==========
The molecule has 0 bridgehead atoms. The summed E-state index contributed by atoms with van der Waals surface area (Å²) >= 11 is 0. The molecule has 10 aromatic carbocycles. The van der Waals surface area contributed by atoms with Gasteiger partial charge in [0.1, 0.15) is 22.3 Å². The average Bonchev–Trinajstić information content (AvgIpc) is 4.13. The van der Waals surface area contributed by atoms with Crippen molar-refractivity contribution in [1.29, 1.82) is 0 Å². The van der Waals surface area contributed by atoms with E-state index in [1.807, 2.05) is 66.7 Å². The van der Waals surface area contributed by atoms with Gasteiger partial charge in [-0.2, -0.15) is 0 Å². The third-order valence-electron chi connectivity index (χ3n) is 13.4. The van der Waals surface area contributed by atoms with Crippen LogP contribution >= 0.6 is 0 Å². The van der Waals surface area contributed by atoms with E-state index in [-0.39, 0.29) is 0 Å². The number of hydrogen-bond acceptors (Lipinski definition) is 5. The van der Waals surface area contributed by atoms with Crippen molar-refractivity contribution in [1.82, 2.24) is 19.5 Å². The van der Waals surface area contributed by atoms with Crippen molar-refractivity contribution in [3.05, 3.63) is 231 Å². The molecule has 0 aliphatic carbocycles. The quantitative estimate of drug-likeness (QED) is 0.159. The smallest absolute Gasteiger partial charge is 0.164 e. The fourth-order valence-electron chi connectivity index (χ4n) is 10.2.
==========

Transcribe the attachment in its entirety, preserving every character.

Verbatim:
The molecule has 0 bridgehead atoms. The summed E-state index contributed by atoms with van der Waals surface area (Å²) >= 11 is 0. The molecule has 10 aromatic carbocycles. The van der Waals surface area contributed by atoms with Gasteiger partial charge in [0.1, 0.15) is 22.3 Å². The average Bonchev–Trinajstić information content (AvgIpc) is 4.13. The van der Waals surface area contributed by atoms with Crippen molar-refractivity contribution in [1.29, 1.82) is 0 Å². The van der Waals surface area contributed by atoms with E-state index in [1.807, 2.05) is 66.7 Å². The van der Waals surface area contributed by atoms with Gasteiger partial charge in [-0.2, -0.15) is 0 Å². The third-order valence-electron chi connectivity index (χ3n) is 13.4. The van der Waals surface area contributed by atoms with Crippen LogP contribution >= 0.6 is 0 Å². The van der Waals surface area contributed by atoms with E-state index in [-0.39, 0.29) is 0 Å². The number of hydrogen-bond acceptors (Lipinski definition) is 5. The van der Waals surface area contributed by atoms with Crippen molar-refractivity contribution in [1.82, 2.24) is 19.5 Å². The van der Waals surface area contributed by atoms with Crippen molar-refractivity contribution in [3.05, 3.63) is 231 Å². The molecule has 0 aliphatic carbocycles. The quantitative estimate of drug-likeness (QED) is 0.159. The smallest absolute Gasteiger partial charge is 0.164 e. The fourth-order valence-electron chi connectivity index (χ4n) is 10.2.